A woman I was talking with this evening asked me what I would say to someone who is going through the same struggles I have. After I thought about it for few seconds, I said that I would want them to know that I recovered through self-love. But that seemed so trite, and wasn’t the whole answer. I wasn’t recommending that people go get manicures and take hot baths and plan little getaways. That’s self-care, which is important, but that’s really a sign that you already value yourself.
And because this woman has never struggled with addiction, I tried to clarify by talking about how addiction beats you down over time, making you feel worthless and out of control. You might appear OK on the surface, but your self-esteem takes a plunge every time you try and fail to control your drinking. And when you turn to the one substance that makes you feel better, you reinforce both the addiction and the negative feelings about yourself.
A few hours later, I was reading the blog of a woman who is struggling to quit drinking. She used the words I hear so often: “I hate myself.”
My first reaction was to think emphatically, “Don’t ever allow yourself to think that.”
Why did I react so strongly? My own mind used to be a dumping ground for thoughts like these. What’s different for me now is that I know thoughts have power. And ultimately, I am responsible for what I think.
What’s also changed is that through years of reading both spiritual and scientific books, I know that we live in a vibrational universe, and that like attracts like. What we see in the world is really a reflection of our inner state. Physicists are completely upending the way we thought the world worked. This is good news for us because we are no longer victims of the world, watching helplessly as stuff happens to us, but instead can take our rightful place in the driver’s seat. (I’m going to post a resource link for people who want to believe this but can’t quite get there. Experts can explain this far better than I could, especially in a few paragraphs. Of course, even if you don’t understand it, it still works. I don’t understand gravity, but that’s never stopped me from living by its laws.)
Back to sobriety …
If you think “I hate myself,” and don’t question or change that thought, you will draw toward you more reasons to hate yourself. You are the cause, and the world you see is the effect. So to allow this thought to rule your life will not lead you anywhere good.
So this is what I would say to someone struggling with addiction: LOVE YOURSELF NOW, wherever you are, even if that’s no place any sane person would want to be. Your self-love cannot be conditional. Change first your mind about yourself, then the world will reflect that new self-worth back to you.
Think about it … when friends and family gather around someone who’s addicted, trying to love them into sobriety, it only works if the person ACCEPTS that they have value. That they are worth saving. That’s why recovery is so baffling. You can tell someone all day long that they’re beloved, that they mean the world to you, that you see the perfect light of purity in them. You can beg them to see what you see, but they have to be willing to see it themselves.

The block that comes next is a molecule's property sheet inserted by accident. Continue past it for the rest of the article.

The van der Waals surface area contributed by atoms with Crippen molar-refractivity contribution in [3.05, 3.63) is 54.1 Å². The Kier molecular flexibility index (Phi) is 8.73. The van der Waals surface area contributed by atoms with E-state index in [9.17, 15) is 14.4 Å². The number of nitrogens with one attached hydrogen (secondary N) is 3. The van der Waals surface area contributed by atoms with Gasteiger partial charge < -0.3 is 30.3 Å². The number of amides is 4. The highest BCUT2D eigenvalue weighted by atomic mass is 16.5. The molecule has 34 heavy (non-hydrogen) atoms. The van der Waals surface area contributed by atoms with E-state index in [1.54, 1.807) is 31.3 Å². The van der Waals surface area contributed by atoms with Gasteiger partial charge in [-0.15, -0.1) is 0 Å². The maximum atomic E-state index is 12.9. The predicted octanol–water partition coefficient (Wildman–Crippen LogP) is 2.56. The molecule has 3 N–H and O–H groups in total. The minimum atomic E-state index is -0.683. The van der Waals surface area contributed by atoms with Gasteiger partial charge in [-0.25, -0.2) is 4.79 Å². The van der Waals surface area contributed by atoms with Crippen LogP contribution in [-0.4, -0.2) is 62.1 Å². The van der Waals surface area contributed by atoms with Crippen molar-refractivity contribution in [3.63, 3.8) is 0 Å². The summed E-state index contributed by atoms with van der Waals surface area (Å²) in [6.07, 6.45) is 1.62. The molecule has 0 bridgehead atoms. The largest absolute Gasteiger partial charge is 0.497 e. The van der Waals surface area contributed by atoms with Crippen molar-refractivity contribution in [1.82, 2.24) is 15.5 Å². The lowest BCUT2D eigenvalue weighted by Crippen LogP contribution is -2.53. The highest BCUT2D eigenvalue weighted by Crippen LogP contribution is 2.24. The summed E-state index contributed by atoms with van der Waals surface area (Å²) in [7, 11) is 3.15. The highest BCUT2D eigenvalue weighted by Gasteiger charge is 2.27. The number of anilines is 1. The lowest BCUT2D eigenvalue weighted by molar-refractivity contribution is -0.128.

So how do you go about loving yourself? A lot of spiritual teachers have you repeat the words, like an affirmation: I love myself. Or I am worth loving. You say the words, whether you mean them or not. Eventually, they will become more and more acceptable to you. The word themselves hold power because they’re true.
And you don’t have to believe in this to try it. It’s the only way to prove to yourself that it works.
Years ago, I read the book, The True Power of Water, by Dr. Masuru Emoto. In it, he shows through his research that crystals of water are changed to beautiful shapes just by having people pray over it. A single word can change the nature of water itself. After reading the book, I decided that if the body is mostly water, maybe my thinking the word Love would have the same effect. I didn’t really believe I would see a difference, but I was willing to try it anyway. Such is the power of desperation.
At first, I would just mentally say the word Love whenever a negative thought about myself arose in my mind. There was no reasoning involved. I just used Love as my mantra to blot out negative self-talk. I also used it when I had angry thoughts about other people or difficult situations. After a while, thinking or saying the word would have an immediate calming effect. It gradually stopped the chaotic, destructive thinking that had dominated my thoughts.
That was a first step in an ongoing process that has led to miraculous results. What I found out, over and over again, was that if I was willing to try to love myself, the universe stepped in to help. Suddenly, I attracted experiences that honored that self-love. Difficult relationships fell away, opening the path for healing and forgiveness. I found my lifetime partner. I treated myself gently when it took years to give up drinking completely.
I still get impatient and angry sometimes, but I can re-center myself with just one word. And I live in an almost constant state of appreciation for myself and the people around me.
You can live this way too.